In honor of Garden Bloggers Bloom Day hosted by Carol of May Dreams gardens, here’s a list of what’s in bloom at Champignon (that’s our fancy name – means mushroom, yo – for the house and gardens):  Pelargonium sidoides, Pelargonium – something scented and variegated – maybe ‘Apple’?, Lavandula dentata,  a new Begonia from Logee’s – ‘Candlelight’, an old Begonia maculata var. ‘Wightii’ or “Polka dot” from Logee’s and an aphid ridden African violet.  Everybody but the begonias and African violet are in the plantry.

Pelargonium sidoides in full bloom

Stay warm this mid January and worry free (unlike me)!

Bite my shiny metal aspidistra

Bite me, says Audrey and Pigeon complies

I’m planning on doing a series of houseplant posts at work but I feel like if I don’t get Aspidistra eliator a little bit out of my system here, I might be inclined to say inappropriate things about it there – like “bite my shiny metal aspidistra”. (Are there any other Futurama fans out there?)

I have a pretty big aspidistra (yup) that I have ignored for years.  Ignorance is bliss.  This thing never even had pests before the kittens came along.  I didn’t really know about Cast Iron plants before I had to water the ones at work but it turns out that they are a Victorian cult classic and now I and the kiddens would be bereft without one in some dark corner somewhere.  My Cast Iron plant spends the summer outside in as much shade as I can find for it (see evidence of sun scorch on a few of the leaves – I haven’t groomed the plant for the sake of the kittehs.  I figure the more leaves it has, the less likely they’ll damage all of the new pretty ones.  Twisted Aspidistra Logic from a lazy indoor gardener.)  It’s made of tough enough stuff (cast iron perhaps) to live out in the frigid plantry during the winter  – it did last year – but without even knowing how entertaining it could be, this year I put it in my studio where now I watch it like TV.  — Incidentally, an aspidistra was a character named Uncle Rangdo (the ruler of Arg) played by Kenny Baker (R2-D2) on a British gameshow called The Adventure Game.  Audrey and Pigeon use my Uncle as one of their Jungle Jims and it is faring better than anyone else in the plant family that they have chosen to abuse.  More on those guys later.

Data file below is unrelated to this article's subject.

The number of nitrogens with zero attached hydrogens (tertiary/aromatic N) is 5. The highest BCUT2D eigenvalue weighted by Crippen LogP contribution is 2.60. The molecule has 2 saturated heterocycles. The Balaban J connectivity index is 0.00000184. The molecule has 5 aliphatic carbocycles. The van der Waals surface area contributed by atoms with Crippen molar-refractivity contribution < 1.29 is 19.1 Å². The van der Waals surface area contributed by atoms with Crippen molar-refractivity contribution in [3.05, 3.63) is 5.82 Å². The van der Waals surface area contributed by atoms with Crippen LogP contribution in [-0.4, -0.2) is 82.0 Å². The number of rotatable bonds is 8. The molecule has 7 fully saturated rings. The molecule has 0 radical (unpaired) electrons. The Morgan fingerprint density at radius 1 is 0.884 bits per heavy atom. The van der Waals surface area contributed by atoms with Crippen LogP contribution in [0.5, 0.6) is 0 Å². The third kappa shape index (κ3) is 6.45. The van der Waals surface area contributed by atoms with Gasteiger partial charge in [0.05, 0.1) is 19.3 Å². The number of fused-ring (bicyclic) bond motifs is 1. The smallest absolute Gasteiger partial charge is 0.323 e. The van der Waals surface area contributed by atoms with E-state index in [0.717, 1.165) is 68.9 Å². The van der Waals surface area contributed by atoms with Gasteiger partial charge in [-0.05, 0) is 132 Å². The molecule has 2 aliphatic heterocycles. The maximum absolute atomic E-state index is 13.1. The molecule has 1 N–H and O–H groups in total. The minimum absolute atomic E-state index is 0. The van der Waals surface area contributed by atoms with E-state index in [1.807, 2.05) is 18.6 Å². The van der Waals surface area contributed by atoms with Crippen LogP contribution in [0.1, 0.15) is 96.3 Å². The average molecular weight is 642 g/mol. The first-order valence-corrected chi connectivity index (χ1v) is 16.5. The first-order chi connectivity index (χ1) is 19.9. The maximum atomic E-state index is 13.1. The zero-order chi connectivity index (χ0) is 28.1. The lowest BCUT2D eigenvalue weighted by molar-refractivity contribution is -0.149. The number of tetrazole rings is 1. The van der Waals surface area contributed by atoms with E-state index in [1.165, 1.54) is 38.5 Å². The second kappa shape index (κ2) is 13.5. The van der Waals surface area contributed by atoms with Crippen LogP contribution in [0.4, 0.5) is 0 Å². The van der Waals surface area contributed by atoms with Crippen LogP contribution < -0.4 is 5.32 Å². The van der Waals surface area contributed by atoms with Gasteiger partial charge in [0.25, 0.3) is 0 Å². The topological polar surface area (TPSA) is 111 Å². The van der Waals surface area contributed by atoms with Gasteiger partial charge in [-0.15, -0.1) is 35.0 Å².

I have posted an entire aspidistra vs. kitteh vs. kitteh  fight on my flickr…  Do you have a Cast Iron plant?  Do you remember to water it every once in a while?